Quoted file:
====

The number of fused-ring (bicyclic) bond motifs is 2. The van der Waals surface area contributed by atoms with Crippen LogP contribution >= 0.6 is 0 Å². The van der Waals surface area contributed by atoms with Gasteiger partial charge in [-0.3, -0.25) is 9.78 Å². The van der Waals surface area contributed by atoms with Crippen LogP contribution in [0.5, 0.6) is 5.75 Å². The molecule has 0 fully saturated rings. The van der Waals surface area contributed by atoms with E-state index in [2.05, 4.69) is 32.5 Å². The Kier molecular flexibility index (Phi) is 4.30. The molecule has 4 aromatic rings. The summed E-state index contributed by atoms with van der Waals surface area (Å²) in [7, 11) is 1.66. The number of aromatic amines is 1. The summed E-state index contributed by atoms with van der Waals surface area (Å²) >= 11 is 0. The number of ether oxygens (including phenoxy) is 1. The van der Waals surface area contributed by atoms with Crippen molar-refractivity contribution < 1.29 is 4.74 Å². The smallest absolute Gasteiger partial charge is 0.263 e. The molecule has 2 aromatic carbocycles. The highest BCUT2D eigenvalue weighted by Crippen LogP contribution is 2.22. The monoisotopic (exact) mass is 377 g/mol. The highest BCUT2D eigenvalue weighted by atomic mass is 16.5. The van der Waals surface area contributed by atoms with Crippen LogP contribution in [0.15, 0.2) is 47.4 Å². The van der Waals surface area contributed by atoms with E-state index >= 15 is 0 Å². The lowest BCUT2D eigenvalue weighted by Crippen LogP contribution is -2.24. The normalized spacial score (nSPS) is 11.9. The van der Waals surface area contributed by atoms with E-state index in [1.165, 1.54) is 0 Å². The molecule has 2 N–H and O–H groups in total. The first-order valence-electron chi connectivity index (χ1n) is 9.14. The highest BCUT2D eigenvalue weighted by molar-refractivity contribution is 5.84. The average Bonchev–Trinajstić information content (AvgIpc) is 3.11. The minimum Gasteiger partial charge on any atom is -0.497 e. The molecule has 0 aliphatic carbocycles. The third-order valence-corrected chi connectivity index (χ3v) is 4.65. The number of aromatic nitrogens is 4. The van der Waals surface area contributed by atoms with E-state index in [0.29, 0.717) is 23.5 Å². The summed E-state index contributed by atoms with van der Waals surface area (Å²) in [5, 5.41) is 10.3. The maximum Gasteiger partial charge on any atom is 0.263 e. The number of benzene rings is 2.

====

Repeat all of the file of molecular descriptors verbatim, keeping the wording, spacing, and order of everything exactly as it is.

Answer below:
The number of fused-ring (bicyclic) bond motifs is 2. The van der Waals surface area contributed by atoms with Crippen LogP contribution >= 0.6 is 0 Å². The van der Waals surface area contributed by atoms with Gasteiger partial charge in [-0.3, -0.25) is 9.78 Å². The van der Waals surface area contributed by atoms with Crippen LogP contribution in [0.5, 0.6) is 5.75 Å². The molecule has 0 fully saturated rings. The van der Waals surface area contributed by atoms with E-state index in [2.05, 4.69) is 32.5 Å². The Kier molecular flexibility index (Phi) is 4.30. The molecule has 4 aromatic rings. The summed E-state index contributed by atoms with van der Waals surface area (Å²) in [7, 11) is 1.66. The number of aromatic amines is 1. The summed E-state index contributed by atoms with van der Waals surface area (Å²) >= 11 is 0. The number of ether oxygens (including phenoxy) is 1. The van der Waals surface area contributed by atoms with Crippen molar-refractivity contribution < 1.29 is 4.74 Å². The smallest absolute Gasteiger partial charge is 0.263 e. The molecule has 2 aromatic carbocycles. The highest BCUT2D eigenvalue weighted by Crippen LogP contribution is 2.22. The monoisotopic (exact) mass is 377 g/mol. The highest BCUT2D eigenvalue weighted by atomic mass is 16.5. The van der Waals surface area contributed by atoms with Crippen LogP contribution in [0.15, 0.2) is 47.4 Å². The van der Waals surface area contributed by atoms with E-state index >= 15 is 0 Å². The lowest BCUT2D eigenvalue weighted by Crippen LogP contribution is -2.24. The normalized spacial score (nSPS) is 11.9. The van der Waals surface area contributed by atoms with E-state index in [1.165, 1.54) is 0 Å². The molecule has 2 N–H and O–H groups in total. The first-order valence-electron chi connectivity index (χ1n) is 9.14. The highest BCUT2D eigenvalue weighted by molar-refractivity contribution is 5.84. The average Bonchev–Trinajstić information content (AvgIpc) is 3.11. The minimum Gasteiger partial charge on any atom is -0.497 e. The molecule has 0 aliphatic carbocycles. The third-order valence-corrected chi connectivity index (χ3v) is 4.65. The number of aromatic nitrogens is 4. The van der Waals surface area contributed by atoms with E-state index in [0.29, 0.717) is 23.5 Å². The summed E-state index contributed by atoms with van der Waals surface area (Å²) in [5, 5.41) is 10.3. The maximum Gasteiger partial charge on any atom is 0.263 e. The number of benzene rings is 2.